In My Last Post, I Began A Discussion Of The “How-To” Of 3DP Implementation—Or The Processes Of Making The Power Of This New Technology Work For People At The Unit Of The Local Community—By Using i3E (Inspiration, Education, Entrepreneurship & Economic Development): “Inspired” Last Time, We’re Now On To Education…

A Pair of Robohands, A Seminal Example of DIY/DIT 3DP-Driven "Good-Enough Tech" (GET). Thanks to MakerBot for the photo (these Robohands were made on a MakerBot printer).

A Pair of Robohands, A Seminal Example of DIY/DIT 3DP-Driven “Good-Enough Tech” (GET). Thanks to MakerBot for the photo (these Robohands were made on a MakerBot printer).

In this blog, we’ve regularly examined the world of more formal (sometimes called “classroom”) education around 3DP—the environment of STEM and STE(A)M. (I.e., Science, Technology, Engineering, Art/Design and Math.) Here we find classic pedagogy that spans the spectrum from as “Teaching The Teachers” to job training—all important initiatives and necessary parts of the total 3DP education mix.

Borrowing from “Field of Dreams” with this last—job training—we could posit: “Teach It & They Will Hire!” At the same time, we could also strongly suggest—given the startup opportunities empowered by 3DP—”Found It & YOU Will Hire!”

And, recently, we’ve looked at more informal learning structures in the DIY and DIT (Do-It-Together) spaces. Last post—for instance—we touched on the Maker Ethos and the Makers’ “platform” of spaces, places, clubs and other congregating and affiliating venues.

In such locales, we can find hyper-practical, 3DP-enabled working concepts like JEL: “Just Enough Learning” to make something. (And then—of course—iterate it to success…because, with 3DP, you can!) And, JEL delivers GET: “Good-Enough Tech.” (For an example of GET, see the video of DIY/DIT-produced “Robohand.”)

So much universally useful is happening in the classroom that I think we should continue this discussion of 3DP Education—as a 3DP driver of how-to success—by revisiting one of my earlier posts on this topic.

Last September, we ran a series of Roundtables—on important segments and sectors of 3DP—that we called “NY3DP Summits.” One of these Roundtables was entitled “3DP & Kids.” This is a Vlog with our embedded video record of the seminal eight-expert-plus-moderator discussion.

For your education, I’m presenting the Vlog here (below) in its entirety. (Note the the links to the two-part video are near the bottom of the post.)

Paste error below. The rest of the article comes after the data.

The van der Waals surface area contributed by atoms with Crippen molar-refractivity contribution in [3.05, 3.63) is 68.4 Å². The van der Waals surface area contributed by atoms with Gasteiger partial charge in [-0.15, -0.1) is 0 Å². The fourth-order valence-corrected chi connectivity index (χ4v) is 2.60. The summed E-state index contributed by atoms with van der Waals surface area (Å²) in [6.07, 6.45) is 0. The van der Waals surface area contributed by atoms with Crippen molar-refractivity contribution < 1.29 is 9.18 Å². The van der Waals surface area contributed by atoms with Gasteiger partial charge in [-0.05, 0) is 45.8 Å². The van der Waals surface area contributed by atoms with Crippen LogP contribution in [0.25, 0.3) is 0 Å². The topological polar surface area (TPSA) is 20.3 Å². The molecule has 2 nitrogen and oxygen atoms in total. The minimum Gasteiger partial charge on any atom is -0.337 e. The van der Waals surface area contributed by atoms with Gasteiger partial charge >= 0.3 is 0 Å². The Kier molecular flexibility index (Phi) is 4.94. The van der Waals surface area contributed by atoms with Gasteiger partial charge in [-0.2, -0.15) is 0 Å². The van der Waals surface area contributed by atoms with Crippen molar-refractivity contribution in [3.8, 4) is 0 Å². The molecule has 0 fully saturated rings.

The ideas shared here—such as 3DP as the ultimate platform for Project-Base Learning (PBL: literally, hands-on teaching)—are simply terrific. So good that I may extract the best comments and concepts from the video stream, transcribe them and post them here in my next piece on the “how-to” of 3DP education. (But, you can see them for yourself right now—as presented an exceptional group of talented, innovative and expert Roundtable members—in our video “3DP & Kids.”)

C’mon Back!

LAND

+++

 

“3DP & Kids”: 3D-Printing Tech Will Advance STE(A)M Education, Enable Teachers & Foster 21st C. Skills

The NY3DP Summits Roundtable In Which Digital-Discipline Teachers, Art/Tech Academics & Educational-Technology Players Examine Why, How & What “Students” Should Be 3D Printing & DigiFabbing—Whether Those Learners Are Children Or Adults.

We entitled our third expert Roundtable—convoked on Wednesday, 25 September of our Summits‘ Week at the Elisabeth Irwin High School in Greenwich Village—”3DP & Kids.”  Little Red School House & Elisabeth Irwin High School (LREI) were among the leaders of the progressive school movement in the City. As host of our Roundtable on this cutting-edge topic in Education Technology, LREI proves it is still expanding the boundaries of K-12 teaching.

The necessary short-hand of titles also foreshortens nuance. Additionally, our Roundtable discussed the 3DP and Digital Fabrication vectors that are driving perhaps the most important engine of this disruptive change-agent. That is 3DP’s ability to impart higher knowledge and creativity via hand-brain learning—or education by doing. (See LREI-host Mark Silberberg’s introductory comments—about what I might characterize as “eShop”—early in this Vlog’s video Part 1.)

Other new and applicable terms of art in action here are “visual thinking,” “spatial reasoning” and Project-Based Learning. Education—about and in deployment of change—underpins 3DP and DigiFab empowerment of everything else this new technology touches.

In putting this Roundtable together, 3DP Media enjoyed the professional help of two NYC educators who are steeped in the Ed-Tech sector—and leading the way in the educational practices around 3DP/DigiFab.

These two are first Saber Khan, our event MC and Roundtable Moderator. He is also Technology Teacher and Curriculum Integrator at Little Red School House (LREI). My middle-school teacher (Oakland, CA) son-in-law Rowan Driscoll introduced me to Saber—they were formally colleagues in a summer-program around innovative teaching disciplines at UC Berkeley—in July. Saber enthusiastically supported—and added to—our “3DP & Kids” Roundtable concepts, helped recruit session participants and convinced LREI administrators to deploy resources and host our event at their Elisabeth Irwin High School.